Rational Cooperation in the Finitely Repeated Prisoner's Dilemma: Experimental Evidence
James Andreoni and John H. Miller
Key Words:
Repeated Prisoner's Dilemma, Experimental Economics, Rational Cooperation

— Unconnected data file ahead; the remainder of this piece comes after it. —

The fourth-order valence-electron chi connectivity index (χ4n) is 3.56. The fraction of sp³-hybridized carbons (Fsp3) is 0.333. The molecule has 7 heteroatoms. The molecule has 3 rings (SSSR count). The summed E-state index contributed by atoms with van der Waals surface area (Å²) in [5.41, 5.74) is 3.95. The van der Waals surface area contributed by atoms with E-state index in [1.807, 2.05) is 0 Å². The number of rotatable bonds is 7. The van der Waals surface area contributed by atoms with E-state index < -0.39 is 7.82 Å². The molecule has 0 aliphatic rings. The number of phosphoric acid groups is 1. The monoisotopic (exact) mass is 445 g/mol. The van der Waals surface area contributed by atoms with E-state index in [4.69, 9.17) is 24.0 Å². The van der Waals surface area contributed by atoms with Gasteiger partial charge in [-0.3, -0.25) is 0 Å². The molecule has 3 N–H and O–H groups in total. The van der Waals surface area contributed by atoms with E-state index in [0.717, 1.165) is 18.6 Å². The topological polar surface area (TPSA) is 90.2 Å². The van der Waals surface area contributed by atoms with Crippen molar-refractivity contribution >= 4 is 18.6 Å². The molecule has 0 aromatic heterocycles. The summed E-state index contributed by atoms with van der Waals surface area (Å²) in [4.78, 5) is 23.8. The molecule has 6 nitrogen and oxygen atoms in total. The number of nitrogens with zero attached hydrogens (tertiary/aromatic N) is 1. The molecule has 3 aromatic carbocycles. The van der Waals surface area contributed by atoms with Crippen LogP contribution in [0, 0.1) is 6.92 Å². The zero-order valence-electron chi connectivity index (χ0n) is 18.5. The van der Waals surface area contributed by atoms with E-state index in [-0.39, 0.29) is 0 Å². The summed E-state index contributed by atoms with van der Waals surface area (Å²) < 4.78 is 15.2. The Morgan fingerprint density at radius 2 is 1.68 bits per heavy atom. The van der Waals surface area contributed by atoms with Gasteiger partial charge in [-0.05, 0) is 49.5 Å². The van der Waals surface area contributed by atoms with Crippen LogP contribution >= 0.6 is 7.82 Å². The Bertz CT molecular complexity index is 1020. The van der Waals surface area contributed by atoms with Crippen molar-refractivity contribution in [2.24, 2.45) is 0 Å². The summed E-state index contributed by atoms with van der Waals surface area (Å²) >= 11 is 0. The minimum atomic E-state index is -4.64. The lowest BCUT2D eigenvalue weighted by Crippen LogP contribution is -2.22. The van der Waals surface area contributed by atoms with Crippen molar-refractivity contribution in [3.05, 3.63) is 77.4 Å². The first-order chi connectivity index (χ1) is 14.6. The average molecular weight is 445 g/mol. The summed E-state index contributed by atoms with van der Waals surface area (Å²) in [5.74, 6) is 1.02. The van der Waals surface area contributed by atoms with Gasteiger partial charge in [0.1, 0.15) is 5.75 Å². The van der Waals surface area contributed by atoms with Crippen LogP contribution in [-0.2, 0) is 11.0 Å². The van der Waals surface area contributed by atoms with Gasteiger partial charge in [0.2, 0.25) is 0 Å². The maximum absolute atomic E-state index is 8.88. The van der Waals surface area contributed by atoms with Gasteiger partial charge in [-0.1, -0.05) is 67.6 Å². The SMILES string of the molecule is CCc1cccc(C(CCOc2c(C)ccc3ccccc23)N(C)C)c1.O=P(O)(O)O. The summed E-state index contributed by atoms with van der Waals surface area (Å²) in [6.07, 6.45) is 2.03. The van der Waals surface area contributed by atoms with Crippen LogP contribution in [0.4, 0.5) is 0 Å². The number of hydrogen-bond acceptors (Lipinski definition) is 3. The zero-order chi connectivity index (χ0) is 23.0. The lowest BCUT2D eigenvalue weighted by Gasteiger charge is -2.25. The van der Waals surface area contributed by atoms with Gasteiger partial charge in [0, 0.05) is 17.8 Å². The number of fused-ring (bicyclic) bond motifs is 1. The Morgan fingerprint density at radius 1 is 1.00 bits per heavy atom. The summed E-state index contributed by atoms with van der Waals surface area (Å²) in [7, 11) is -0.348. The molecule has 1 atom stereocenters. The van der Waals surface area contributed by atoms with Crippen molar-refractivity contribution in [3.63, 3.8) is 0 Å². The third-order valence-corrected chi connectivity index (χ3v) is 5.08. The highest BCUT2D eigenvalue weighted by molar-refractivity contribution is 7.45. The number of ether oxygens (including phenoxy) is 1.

In the finitely repeated prisoner's dilemma, it is well known that defection in every game is the unique, dominant-strategy Nash equilibrium. Kreps et al. (1982), however, show that if there is incomplete information about the types of players then cooperation early in the game can be consistent with rational behavior. Here we examine cooperation in the finitely repeated prisoner's dilemma by directly testing the model posed by Kreps et al. The sequential equilibrium reputation model appears to be a good predictive model of cooperative behavior in the game. However, we also find that those reputations are well-deserved. In the group that cannot build reputations, we find a consistent pattern of cooperation that doe snot deteriorate, even after 200 single shot rounds of the game. Hence, there clearly appears to be a significant number of "altruistic types" in the population.